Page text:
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Milwaukee Employment Law Blog

Nurse To Receive $1.4M in Hospice Whistleblower Suit

Healthcare providers and businesses in the industry that put their own bottom lines ahead of the needs of patients can cost taxpayers large amounts of money. Billing policies and quotas to increase company revenues are occasionally suspect practices that may indicate that healthcare fraud exists.

A recent whistleblower lawsuit filed under the Federal False Claims Act alleged that a hospice care provider sought to increase its revenues by certifying patients as terminally ill, even though their medical records did not support the medical conclusion.

Wisconsin Supreme Court sides with employer in disability discrimination dispute

The state Supreme Court has sided with employers in a critical dispute over disability discrimination. Charles Carlson alleged in his lawsuit that his employer, Wisconsin Bell, violated the Wisconsin Fair Employment Act (WFEA) when it fired him. The state Supreme Court recently decided that the company did not violate the law when it fired Carlson for conduct that broke workplace rules, even though Bell knew Carlson had bipolar disorder.

Carlson worked in the phone company's customer service call center, but was fired for having personal conversations on a company messaging system, avoiding customer calls and leaving work early.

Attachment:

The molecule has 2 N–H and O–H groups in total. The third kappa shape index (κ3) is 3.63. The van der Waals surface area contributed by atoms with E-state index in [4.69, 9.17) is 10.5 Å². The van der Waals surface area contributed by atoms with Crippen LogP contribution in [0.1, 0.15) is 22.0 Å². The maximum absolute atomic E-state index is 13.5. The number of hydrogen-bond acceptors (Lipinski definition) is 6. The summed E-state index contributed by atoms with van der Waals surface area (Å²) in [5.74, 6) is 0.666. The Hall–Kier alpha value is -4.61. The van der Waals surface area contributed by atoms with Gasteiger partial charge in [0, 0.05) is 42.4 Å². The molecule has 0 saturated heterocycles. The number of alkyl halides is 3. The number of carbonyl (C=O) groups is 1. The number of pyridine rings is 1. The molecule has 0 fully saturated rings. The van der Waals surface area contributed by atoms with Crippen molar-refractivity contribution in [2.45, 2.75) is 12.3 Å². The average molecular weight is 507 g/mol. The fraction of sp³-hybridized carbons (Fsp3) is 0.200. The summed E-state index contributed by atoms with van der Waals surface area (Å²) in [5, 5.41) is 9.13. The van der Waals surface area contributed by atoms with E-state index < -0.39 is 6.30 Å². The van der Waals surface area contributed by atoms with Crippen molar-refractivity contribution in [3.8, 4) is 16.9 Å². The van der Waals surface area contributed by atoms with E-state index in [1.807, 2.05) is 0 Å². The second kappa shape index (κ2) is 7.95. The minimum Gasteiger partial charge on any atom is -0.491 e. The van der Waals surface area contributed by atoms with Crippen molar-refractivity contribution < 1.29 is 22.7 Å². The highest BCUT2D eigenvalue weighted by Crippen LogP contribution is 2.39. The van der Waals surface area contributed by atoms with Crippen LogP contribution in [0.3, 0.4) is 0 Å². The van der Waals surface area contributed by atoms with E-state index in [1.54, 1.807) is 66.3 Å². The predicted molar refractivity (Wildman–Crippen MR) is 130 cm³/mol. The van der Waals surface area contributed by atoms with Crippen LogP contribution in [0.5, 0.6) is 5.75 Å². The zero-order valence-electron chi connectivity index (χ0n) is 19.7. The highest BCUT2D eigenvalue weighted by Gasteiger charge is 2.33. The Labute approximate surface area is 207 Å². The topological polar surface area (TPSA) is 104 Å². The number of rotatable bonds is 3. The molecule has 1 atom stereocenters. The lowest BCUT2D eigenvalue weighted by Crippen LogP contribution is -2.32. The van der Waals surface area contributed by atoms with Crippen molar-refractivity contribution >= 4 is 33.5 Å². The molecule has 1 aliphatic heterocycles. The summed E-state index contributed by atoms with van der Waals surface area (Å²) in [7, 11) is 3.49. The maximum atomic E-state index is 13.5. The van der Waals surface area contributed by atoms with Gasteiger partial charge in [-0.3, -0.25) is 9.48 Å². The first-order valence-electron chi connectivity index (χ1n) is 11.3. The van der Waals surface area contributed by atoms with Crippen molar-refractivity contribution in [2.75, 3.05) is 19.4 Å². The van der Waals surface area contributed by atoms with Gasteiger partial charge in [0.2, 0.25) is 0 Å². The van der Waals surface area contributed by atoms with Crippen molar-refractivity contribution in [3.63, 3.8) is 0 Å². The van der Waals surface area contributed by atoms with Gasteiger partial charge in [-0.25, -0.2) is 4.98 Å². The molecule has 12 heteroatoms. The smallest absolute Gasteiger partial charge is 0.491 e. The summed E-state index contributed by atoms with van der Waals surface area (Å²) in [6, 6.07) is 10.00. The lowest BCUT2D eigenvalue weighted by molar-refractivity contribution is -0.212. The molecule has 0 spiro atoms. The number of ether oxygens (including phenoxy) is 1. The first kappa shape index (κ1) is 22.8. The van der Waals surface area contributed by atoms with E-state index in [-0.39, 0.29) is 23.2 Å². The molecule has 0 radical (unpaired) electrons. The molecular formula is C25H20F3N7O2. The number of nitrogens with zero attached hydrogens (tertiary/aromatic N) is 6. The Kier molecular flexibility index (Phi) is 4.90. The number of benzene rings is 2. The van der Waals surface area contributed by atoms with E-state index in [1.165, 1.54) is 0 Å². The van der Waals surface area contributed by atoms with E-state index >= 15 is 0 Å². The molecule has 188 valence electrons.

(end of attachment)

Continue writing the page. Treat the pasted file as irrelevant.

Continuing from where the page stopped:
VA watchdog v. VA Secretary in battle over whistleblowers

On one side there is the acting Department of Veterans Affairs Secretary Peter O'Rourke and on the other side, the VA's watchdog, Inspector General Michael Missal. In between are the whistleblowers -- those brave enough to step forward and report fraud being committed against the U.S. governmental agency.

In an exchange of vitriolic letters, Missal and O'Rourke have publicly questioned each other's motives and authority in the implementation of the Accountability and Whistleblower Protection Act.

Employers warned to avoid FMLA violations

The old song says that a sigh is just a sigh. But when a manager sighs or swears when an employee requests leave under the Family and Medical Leave Act, it can be the start of real problems for the employer. That's what attendees at the recent Society for Human Resource Management's annual conference were told.